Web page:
Fix bayonets! The Russian peasant comes into his own on the battlefield

The bayonet made its debut in European armies in the late 17th century as a kind of primitive “weapon of mass destruction”. The firearms of the time were inaccurate and beset by problems with jamming. But the bayonet immediately transformed cumbersome, inefficient rifles into a battle-changer at close quarters.

Honor guard soldier of Russia. Source: ITAR-TASS

In the late 17th century, an innovation appeared in Europe that was to drastically change the dynamics and effectiveness of infantry combat – the bayonet. This fixed blade mounted below the barrel of a rifle allowed a foot soldier to fight off an attacker at close quarters when the use of a firearm was already impractical.

Bayonet fighting was still a desperate and bloody last resort, with troops naturally preferring the trigger and bullet to a melee in which bodies would quickly pile up on both sides.

But an infantry squad armed with rifles and bayonets could not only hold its ground against cavalry attacks but also mount assaults that could wipe out whole swathes of enemy troops.

Russian soldiers first became acquainted with the bayonet in the early 18th century and immediately saw the benefits of this fixed blade mounted below the barrel of a rifle. Caliber inconsistency and firing glitches often rendered obsolete rifles ineffective on the battlefield, especially for troops who had been farm hands only days earlier.

But a rifle fixed with the Russian spike bayonet was much like the pitchfork the Russian peasant had grown up with. While the European infantryman drove the bayonet toward the enemy’s breast, his rifle held at shoulder height, Russian grenadiers would attack peasant-style, swiping upwards and thrusting toward the belly. As the bayonet penetrated, he would drop his rifle butt and drive upwards.

Moreover, the triangular profile of the Russian bayonet meant the weapon could easily penetrate thick clothing and leave deep wounds that could not easily be closed, compared to the cut of a flat knife bayonet.

 “The bullet is a fool, the bayonet a fine chap,” said the famous Russian general Alexander Suvorov, who emphasized the need for close-quarter fighting skills in army cadets.

While the smoothbore rifles of the late 18th century had a range of up to 100 paces,  Suvorov’s infantry covered this distance in 30 seconds, which allowed the enemy time for just one volley before they were swamped with waves of troops.

On many occasions his protégées vanquished forces several times greater in numbers with a charge. “The enemy have the same hands as us, they just don’t know the bayonet,” Suvorov wrote.

Prior to the 1799 Italian campaign against the French, he personally oversaw bayonet training for the allied Austrian army, which was also well versed in close-quarter fighting.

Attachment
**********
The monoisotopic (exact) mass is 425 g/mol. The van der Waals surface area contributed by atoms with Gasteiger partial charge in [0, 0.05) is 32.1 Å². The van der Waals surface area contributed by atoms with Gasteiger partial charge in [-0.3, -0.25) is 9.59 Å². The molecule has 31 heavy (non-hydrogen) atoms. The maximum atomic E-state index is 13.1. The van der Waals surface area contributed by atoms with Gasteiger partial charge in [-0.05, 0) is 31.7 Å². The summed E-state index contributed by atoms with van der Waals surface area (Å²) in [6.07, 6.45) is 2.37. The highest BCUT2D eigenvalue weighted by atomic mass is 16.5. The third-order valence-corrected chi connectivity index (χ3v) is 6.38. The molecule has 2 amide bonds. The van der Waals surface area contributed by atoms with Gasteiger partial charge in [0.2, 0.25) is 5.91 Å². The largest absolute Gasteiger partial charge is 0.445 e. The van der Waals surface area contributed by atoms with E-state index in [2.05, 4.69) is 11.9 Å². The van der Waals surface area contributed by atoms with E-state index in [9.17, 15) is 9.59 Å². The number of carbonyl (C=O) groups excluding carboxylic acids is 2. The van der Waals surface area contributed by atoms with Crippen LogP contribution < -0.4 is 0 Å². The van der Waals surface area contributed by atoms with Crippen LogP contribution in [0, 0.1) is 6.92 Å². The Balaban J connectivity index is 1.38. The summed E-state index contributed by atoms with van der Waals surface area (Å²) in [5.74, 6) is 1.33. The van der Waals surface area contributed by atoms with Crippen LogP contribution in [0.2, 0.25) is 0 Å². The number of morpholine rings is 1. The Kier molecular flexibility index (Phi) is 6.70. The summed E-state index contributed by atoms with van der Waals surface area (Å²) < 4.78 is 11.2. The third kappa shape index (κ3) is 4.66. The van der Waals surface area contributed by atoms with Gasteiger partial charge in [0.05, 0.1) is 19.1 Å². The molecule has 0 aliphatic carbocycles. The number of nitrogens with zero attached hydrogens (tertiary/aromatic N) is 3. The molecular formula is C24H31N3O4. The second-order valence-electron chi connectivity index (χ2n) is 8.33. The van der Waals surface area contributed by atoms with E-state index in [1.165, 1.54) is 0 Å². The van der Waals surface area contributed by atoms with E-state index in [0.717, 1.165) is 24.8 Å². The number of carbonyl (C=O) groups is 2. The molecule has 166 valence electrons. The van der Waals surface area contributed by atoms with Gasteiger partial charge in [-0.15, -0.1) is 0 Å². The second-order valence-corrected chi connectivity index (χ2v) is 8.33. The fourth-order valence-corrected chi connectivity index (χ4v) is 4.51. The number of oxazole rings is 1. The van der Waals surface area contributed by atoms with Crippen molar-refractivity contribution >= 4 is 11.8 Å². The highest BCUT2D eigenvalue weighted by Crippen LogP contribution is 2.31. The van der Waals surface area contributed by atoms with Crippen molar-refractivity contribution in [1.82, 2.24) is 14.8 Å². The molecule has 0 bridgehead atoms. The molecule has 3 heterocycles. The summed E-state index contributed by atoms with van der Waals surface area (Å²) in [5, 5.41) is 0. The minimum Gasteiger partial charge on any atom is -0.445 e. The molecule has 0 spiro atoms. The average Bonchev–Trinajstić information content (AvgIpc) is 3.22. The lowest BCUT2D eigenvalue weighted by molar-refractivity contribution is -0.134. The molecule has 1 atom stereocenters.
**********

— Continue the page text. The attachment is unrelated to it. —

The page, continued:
Napoleon exacted a narrow victory against the Russo-Austrian forces at the 1805 Battle of Austerlitz, but a French general later wrote of the close-quarter skills of the Russians: “The Russian battled his opponents one by one. I saw how soldiers fought alone with such confidence, as if they were standing with the battalion.”

At the Battle of Borodino outside Moscow in 1812, the Russians seized key French positions with eight bayonet charges. At the Battle of Leipzig in October 1813, a handful of soldiers of the Finnish Lifeguard Regiment were surrounded by superior enemy forces. The grenadiers fought back with fixed bayonets until just one soldier remained alive. Wounded 18 times, he was taken prisoner and then cited by Napoleon as an example of close-quarter fighting grit for his army.

Reproduction of "Division of Neverovsky at Krasnoye" [1812] painting by Alexander Chagadayev. Source: RIA Novosti

In the Crimean War of 1854-1855, the British and French experienced the full fury of the Russian bayonet charge during the siege of Sevastopol. Russia could not win the war, but the cold-steel effect was an enduring memory for the victors.

Twelve years later, Britain and France even pressured a Russian organization of the International Society of the Red Cross to lobby Russian military authorities to abandon the use of bayonet thrusts to the stomach. Russia formally acquiesced, but its soldiers often continued to fight using the old style.

By the start of the 20th century, Russian bayonet fighting skills were considered the finest in Europe, despite there being no written guidelines, skills instead being passed from soldier to soldier.

The Russian bayonet also found application in the new era of rapid-fire rifles and was even adopted for some German trophy rifles in World War I. But the spike bayonet was gradually supplanted by the knife variant, which was due to be broadly introduced into the Red Army - before the outbreak of the Second World War interrupted this reform.

The suddenness of the Nazi attack on the Soviet Union meant that there were still plenty on the battlefield when war broke out. Soviet soldier Ivan Ishchenko famously killed seven Germans in hand-to-hand fighting near Kirovograd in 1944, his long spike bayonet outreaching the shorter German ones.

A warrior of the Red Army on guard, 1941. Source: RIA Novosti

After the war, the Soviet Army finally switched to the knife bayonet, which was issued with the new Kalashnikov assault rifle. And the ancient martial art even spread beyond the military environment as a variation of fencing, with carbines and fixed bayonet.

It did not last much more than a decade, however, and was dropped at the request of the International Olympic Committee, which deemed bayonet fencing overly aggressive and militaristic.

Alexander Vershinin is an historian and holds a Ph.D in History. He is a senior researcher at the Governance and Problem Analysis Center in Moscow.

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